Travel, travel, travel!

When I first arrived in Florence, I didn’t really have any further travel plans. Since we had class everyday, we only had a couple of weekends available to see new places. But what’s the point of being in Europe for a whole month and staying in just one spot? So we decided we wanted to dedicate our weekends to seeing Italy. Our first trip was to Pisa. It was a quick 45 minutes on the train and tickets were cheap, so why not? As it turns out, Pisa’s only real attraction is the leaning tower. Other than that, there are souvenir markets and Italian restaurants—just like in the rest of Italy; plus, the day we picked was absolutely freezing. But despite those things, the entire trip only took us about 6 hours and it was well worth it.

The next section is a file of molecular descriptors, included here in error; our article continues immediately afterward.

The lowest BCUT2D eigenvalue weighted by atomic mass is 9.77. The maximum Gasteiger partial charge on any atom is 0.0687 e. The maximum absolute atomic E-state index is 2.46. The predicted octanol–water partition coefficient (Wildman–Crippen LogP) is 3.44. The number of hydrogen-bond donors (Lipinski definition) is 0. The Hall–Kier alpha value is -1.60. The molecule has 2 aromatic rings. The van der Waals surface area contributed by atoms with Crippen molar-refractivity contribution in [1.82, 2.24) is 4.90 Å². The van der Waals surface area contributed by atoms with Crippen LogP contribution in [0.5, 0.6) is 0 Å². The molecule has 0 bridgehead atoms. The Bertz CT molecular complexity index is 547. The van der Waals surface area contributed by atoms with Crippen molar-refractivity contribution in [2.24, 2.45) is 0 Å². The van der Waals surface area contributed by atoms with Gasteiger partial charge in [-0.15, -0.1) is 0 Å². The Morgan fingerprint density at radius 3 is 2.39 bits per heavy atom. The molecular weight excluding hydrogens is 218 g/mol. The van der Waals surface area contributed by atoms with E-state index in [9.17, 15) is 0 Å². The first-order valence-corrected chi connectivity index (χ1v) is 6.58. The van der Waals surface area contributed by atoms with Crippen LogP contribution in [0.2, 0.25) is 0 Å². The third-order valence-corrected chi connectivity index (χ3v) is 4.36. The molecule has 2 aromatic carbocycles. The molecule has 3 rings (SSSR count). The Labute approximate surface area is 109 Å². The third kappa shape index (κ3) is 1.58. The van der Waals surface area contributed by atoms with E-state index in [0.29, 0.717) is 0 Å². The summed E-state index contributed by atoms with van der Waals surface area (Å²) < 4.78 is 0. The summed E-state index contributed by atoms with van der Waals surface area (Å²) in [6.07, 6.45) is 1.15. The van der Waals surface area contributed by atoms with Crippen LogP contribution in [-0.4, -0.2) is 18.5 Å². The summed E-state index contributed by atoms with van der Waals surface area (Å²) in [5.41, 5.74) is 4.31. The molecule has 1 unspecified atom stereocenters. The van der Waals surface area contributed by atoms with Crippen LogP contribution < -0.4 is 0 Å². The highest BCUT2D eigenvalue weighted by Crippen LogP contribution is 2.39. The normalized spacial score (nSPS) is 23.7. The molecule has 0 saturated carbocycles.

The second trip we took was to Venice. Visiting Venice (and riding on a gondola!) has always been on my bucket list; despite having been to Italy a couple of times before, I never made my way there. We did this on our final Sunday in Italy so that we could catch a glimpse of Carnevale, and it couldn’t have been a more perfect way to wrap up our trip. After the 2-hour train ride, we wandered the winding streets, trying on masks and wigs and admiring the intricate hand-blown glass baubles and knick knacks. We were surrounded by people dressed up in amazing costumes and elaborate masks. Finally we found ourselves in Piazza San Marco, or St. Mark’s Square. It was filled with confetti and tourists and people celebrating Carnevale. From la Piazza, we made our way to a quaint little pasta restaurant tucked into one of the streets and ate the most amazing pasta. After lunch, I finally got to check “gondola ride in Venice” off my bucket list! It was foggy and cold and amazing. Even though we didn’t get time to make it to everything we wanted to, the whole day was everything I imagined and more.